Beryl tracker update: Increasing risk of 'life-threatening’ storm surge as path heads toward Texas

Beryl was downgraded to a tropical storm but is expected to become a hurricane again this weekend.

A tree uprooted by Hurricane Beryl lays on a street in Tulum, Mexico, on July 5.
A tree uprooted by Hurricane Beryl lies on a street in Tulum, Mexico, on Friday. (Fernando Llano/AP)

After moving through the Caribbean last week, Beryl — currently a tropical storm — is expected to reach Texas this weekend and once again become a hurricane.

As of 7 a.m. CT on Sunday morning, Beryl was about 220 miles southeast of Corpus Christi, Texas, with maximum sustained winds around 60 mph, according to the National Hurricane Center. The storm is expected to intensify between Sunday and Monday, with Texas Lt. Gov. Dan Patrick adding 121 counties to the state's Hurricane Beryl disaster declaration.

Meteorologists warned that “there is an increasing risk of life-threatening storm surge for the Texas Coast.” The storm has been blamed for at least 11 deaths so far.

Tropical Storm Beryl is currently moving through the Gulf of Mexico and is anticipated to strengthen into a Category 1 hurricane as it approaches the Texas coast. Hurricane warnings have been issued for parts of the coast — from the mouth of the Rio Grande northward to San Luis Pass — while a storm surge watch is in place from the mouth of the Rio Grande northward to High Island.

A tropical storm warning was also in effect for the Texas coast south of Baffin Bay to the mouth of the Rio Grande, as well as for the northeastern coast of mainland Mexico from Barra el Mezquital to the mouth of the Rio Grande.

Beryl hit Jamaica on Wednesday as a Category 3 storm, causing widespread outages and damage before passing over the Cayman Islands and heading toward Mexico’s Yucatán Peninsula. On July 3, the Jamaica Public Service Company reported that more than 400,000 customers were without power across the country.

Beryl did the most severe damage when it made landfall earlier this week on the Grenadines, a small belt of islands in the eastern Caribbean. About 90% of buildings and homes on three small islands were destroyed or damaged when Beryl made landfall earlier this week, officials said at a news conference held by the Caribbean Disaster Emergency Management Agency.

Jamaica Prime Minister Andrew Holness has declared the country a disaster area until July 10.

Grenada Prime Minister Dickon Mitchell described the "total destruction" to the islands of Carriacou and Petite Martinique in Grenada at a news conference Wednesday.

"Having seen it myself, there is really nothing that can prepare you to see this level of destruction," Mitchell said. "It is almost Armageddon-like, almost total damage and destruction of all buildings, whether they be public buildings, homes or private facilities."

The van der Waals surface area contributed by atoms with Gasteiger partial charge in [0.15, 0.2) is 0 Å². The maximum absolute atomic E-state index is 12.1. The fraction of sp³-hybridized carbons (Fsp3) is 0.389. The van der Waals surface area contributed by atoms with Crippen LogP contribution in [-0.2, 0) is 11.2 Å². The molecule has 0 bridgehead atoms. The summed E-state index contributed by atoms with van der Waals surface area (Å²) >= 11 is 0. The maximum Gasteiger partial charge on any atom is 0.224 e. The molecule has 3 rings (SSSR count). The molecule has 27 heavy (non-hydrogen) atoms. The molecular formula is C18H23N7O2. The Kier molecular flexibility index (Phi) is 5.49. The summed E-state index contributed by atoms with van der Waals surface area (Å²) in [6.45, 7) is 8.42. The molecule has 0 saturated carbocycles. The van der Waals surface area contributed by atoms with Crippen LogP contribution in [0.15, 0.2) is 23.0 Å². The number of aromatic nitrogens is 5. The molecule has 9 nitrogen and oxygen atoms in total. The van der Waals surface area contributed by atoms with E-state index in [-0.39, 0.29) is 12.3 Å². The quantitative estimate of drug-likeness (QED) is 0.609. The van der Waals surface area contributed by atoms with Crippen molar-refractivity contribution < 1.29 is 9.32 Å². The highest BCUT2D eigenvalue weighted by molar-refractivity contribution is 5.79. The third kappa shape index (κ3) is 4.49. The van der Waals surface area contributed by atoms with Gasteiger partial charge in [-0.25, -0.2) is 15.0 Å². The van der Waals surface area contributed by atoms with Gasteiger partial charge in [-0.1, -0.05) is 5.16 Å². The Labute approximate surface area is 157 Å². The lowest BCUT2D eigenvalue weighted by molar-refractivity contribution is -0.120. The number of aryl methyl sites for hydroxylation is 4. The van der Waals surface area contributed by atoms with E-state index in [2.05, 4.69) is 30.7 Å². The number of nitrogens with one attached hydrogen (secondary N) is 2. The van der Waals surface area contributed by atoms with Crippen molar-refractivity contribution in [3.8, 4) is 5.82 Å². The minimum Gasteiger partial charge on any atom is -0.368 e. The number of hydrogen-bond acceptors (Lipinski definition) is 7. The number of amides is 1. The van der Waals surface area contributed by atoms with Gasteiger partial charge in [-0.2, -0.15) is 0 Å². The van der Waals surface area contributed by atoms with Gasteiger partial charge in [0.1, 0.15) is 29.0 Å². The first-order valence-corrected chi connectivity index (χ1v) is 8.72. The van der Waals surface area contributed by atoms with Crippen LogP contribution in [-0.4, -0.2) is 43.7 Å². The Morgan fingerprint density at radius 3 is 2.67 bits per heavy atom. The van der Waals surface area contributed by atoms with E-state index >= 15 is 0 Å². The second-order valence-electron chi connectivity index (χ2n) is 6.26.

Mitchell also described the "complete devastation and destruction" of agriculture and the natural environment, and severe damage to boats, marinas and the electrical grid on Carriacou.

Over a dozen boats appear listing and strewn about a harbor in Barbados.
Fishing vessels damaged by Hurricane Beryl seen in Barbados on Monday. (Ricardo Mazalan/AP)

Michael Lowry, a hurricane and storm surge expert, told the Associated Press that the rapid development of Beryl marked a "very serious threat."

"Beryl is an extremely dangerous and rare hurricane for this time of year in this area," he said in a phone interview with the AP. "Unusual is an understatement. Beryl is already a historic hurricane."

On July 2, Beryl became the earliest Atlantic hurricane to reach the Category 5 level. (It is both the earliest Category 4 and Category 5 storm on record in the Atlantic.)

The last strong hurricane to affect the southeast Caribbean was Hurricane Ivan in September 2004. Ivan battered Grenada as a Category 3 and killed 39 people.

Image from space of Earth with massive spiraling cloud structure.
An image of Hurricane Beryl taken from the International Space Station on Sunday. (NASA via AP)

Beryl's emergence also marks an ominous start to the 2024 Atlantic hurricane season, which typically doesn't ramp up until late July or August.

Experts agree that this could be one of the busiest hurricane seasons on record. The National Oceanic and Atmospheric Administration announced in May that it expected eight to 13 hurricanes in the Atlantic, with four to seven of them classified as major hurricanes, meaning at least 111 mph winds.